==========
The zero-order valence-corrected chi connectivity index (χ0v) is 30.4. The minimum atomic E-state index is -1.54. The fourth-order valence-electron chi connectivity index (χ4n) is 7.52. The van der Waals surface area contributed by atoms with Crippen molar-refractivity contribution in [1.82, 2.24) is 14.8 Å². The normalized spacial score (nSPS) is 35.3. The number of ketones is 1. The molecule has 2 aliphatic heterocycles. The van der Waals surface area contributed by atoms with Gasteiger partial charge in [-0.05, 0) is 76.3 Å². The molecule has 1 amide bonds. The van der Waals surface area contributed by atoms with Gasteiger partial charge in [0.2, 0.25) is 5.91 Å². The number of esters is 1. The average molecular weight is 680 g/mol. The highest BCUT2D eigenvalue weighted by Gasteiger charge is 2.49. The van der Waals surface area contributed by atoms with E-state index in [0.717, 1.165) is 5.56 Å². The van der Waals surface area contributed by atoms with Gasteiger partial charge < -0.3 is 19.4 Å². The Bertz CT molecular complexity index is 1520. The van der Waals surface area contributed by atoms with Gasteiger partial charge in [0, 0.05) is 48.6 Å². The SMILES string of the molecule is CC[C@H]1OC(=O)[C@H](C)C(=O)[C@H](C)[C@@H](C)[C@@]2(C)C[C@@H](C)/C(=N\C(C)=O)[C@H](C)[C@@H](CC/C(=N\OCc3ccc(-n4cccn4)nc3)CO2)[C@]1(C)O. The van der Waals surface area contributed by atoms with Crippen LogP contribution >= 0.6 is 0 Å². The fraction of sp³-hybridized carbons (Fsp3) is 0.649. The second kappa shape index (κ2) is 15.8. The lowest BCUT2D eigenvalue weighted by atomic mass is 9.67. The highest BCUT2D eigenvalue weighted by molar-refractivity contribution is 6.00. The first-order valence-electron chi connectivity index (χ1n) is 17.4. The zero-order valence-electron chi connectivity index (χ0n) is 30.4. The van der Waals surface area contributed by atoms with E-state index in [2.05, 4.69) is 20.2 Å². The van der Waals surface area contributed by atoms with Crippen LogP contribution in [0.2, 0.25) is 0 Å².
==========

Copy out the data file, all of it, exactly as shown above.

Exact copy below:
The zero-order valence-corrected chi connectivity index (χ0v) is 30.4. The minimum atomic E-state index is -1.54. The fourth-order valence-electron chi connectivity index (χ4n) is 7.52. The van der Waals surface area contributed by atoms with Crippen molar-refractivity contribution in [1.82, 2.24) is 14.8 Å². The normalized spacial score (nSPS) is 35.3. The number of ketones is 1. The molecule has 2 aliphatic heterocycles. The van der Waals surface area contributed by atoms with Gasteiger partial charge in [-0.05, 0) is 76.3 Å². The molecule has 1 amide bonds. The van der Waals surface area contributed by atoms with Gasteiger partial charge in [0.2, 0.25) is 5.91 Å². The number of esters is 1. The average molecular weight is 680 g/mol. The highest BCUT2D eigenvalue weighted by Gasteiger charge is 2.49. The van der Waals surface area contributed by atoms with E-state index in [0.717, 1.165) is 5.56 Å². The van der Waals surface area contributed by atoms with Gasteiger partial charge < -0.3 is 19.4 Å². The Bertz CT molecular complexity index is 1520. The van der Waals surface area contributed by atoms with Gasteiger partial charge in [0, 0.05) is 48.6 Å². The SMILES string of the molecule is CC[C@H]1OC(=O)[C@H](C)C(=O)[C@H](C)[C@@H](C)[C@@]2(C)C[C@@H](C)/C(=N\C(C)=O)[C@H](C)[C@@H](CC/C(=N\OCc3ccc(-n4cccn4)nc3)CO2)[C@]1(C)O. The van der Waals surface area contributed by atoms with Crippen LogP contribution >= 0.6 is 0 Å². The fraction of sp³-hybridized carbons (Fsp3) is 0.649. The second kappa shape index (κ2) is 15.8. The lowest BCUT2D eigenvalue weighted by atomic mass is 9.67. The highest BCUT2D eigenvalue weighted by molar-refractivity contribution is 6.00. The first-order valence-electron chi connectivity index (χ1n) is 17.4. The zero-order valence-electron chi connectivity index (χ0n) is 30.4. The van der Waals surface area contributed by atoms with E-state index in [2.05, 4.69) is 20.2 Å². The van der Waals surface area contributed by atoms with Crippen LogP contribution in [0.2, 0.25) is 0 Å².